Site Visit: Advocacy Hears Unique Energy Challenges at Alaska Energy and Power
By Prianka Sharma, Assistant Chief Counsel
While on a recent regulatory reform trip, Advocacy staff visited the Alaska Center for Energy and Power in Fairbanks. The visit gave Advocacy the opportunity to learn about the unique energy challenges Alaskans face. The center is operated by the University of Alaska despite being its own institute. The center’s goals include improving the reliability of power in small communities and lowering the cost of producing the power.
Under the Regulatory Flexibility Act, small municipalities of 50,000 or less in population are considered small entities. Alaska is home to several remote communities that qualify under this definition. Many of these communities rely on diesel fuel flown into the region for their power. The center is working to find more cost-effective solutions including wind power in coastal communities and hydrokinetics in communities with large running rivers.
The center offers simulators for startup companies to test their products in the worst-case scenarios that the products might see in the field. One recurring issue center staff see is products from companies outside Alaska that do not account for the uniqueness of the Alaskan climate in their design. Products need to be “Artic packaged,” meaning that they can withstand the extremes of Alaska’s harsh winters and its dry and hot summers.
When companies do not take this into consideration, their products fail. Multiple failed projects have caused distrust in rural communities, and companies litter the rural landscape when the installations are not properly removed.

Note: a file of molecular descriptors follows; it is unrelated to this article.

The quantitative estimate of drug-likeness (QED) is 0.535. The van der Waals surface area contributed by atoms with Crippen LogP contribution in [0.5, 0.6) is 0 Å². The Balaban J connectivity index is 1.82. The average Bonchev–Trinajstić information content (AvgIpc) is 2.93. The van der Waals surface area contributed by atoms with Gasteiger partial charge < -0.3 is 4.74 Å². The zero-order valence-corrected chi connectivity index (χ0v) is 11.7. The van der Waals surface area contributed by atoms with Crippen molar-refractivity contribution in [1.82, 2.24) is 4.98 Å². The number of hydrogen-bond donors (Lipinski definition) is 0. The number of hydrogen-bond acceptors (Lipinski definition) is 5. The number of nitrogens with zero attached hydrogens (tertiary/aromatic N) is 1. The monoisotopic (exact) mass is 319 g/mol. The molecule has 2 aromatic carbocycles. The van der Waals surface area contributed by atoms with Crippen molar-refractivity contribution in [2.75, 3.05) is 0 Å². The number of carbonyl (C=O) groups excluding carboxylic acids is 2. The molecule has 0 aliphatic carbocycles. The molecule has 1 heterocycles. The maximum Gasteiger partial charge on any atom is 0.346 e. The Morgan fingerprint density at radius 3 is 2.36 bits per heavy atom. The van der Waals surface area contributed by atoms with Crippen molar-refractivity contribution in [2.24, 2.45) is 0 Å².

With respect to renewables, center staff stated that because the state government subsidizes power for the electric cooperatives, many of whom still use diesel, the benefits would go to the state, rather than the communities themselves, if they were to switch to more efficient forms of energy. Therefore, these small entities have no financial incentive to switch to renewables.
Perhaps the biggest issue mentioned however, was that U.S. standards developed for small microgrids in the contiguous United States are simply unworkable for Alaska. The center suggested that federal agencies develop Alaska-specific standards. They suggested using tiered levels of standards based on grid dynamics of different sizes. Because of the current standards, equipment that is used in the contiguous United States does not function on Alaskan microgrids and causes daily outages.
Finally the center mentioned that larger companies are usurping co-ops in Alaska because the costs for maintenance and repairs to existing infrastructure are too high for rural co-ops. There is no watchdog to ensure that rural co-ops are not victimized by greedy corporations looking to make sales.
The theme of federal agencies issuing regulations and standards that apply to the lower 48—and not to Alaska’s specific, unique needs—was repeated in almost every one of Advocacy’s visits in the state. Chief among these concerns for the center was regulating smarter and creating standards that actually work in the state.
Advocacy was in Alaska for Regional Regulatory Reform Roundtables July 9-11.
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Prianka Sharma is an Assistant Chief Counsel for Advocacy whose portfolio includes agriculture, energy, and natural resources. Sharma can be reached at Prianka.email@example.com.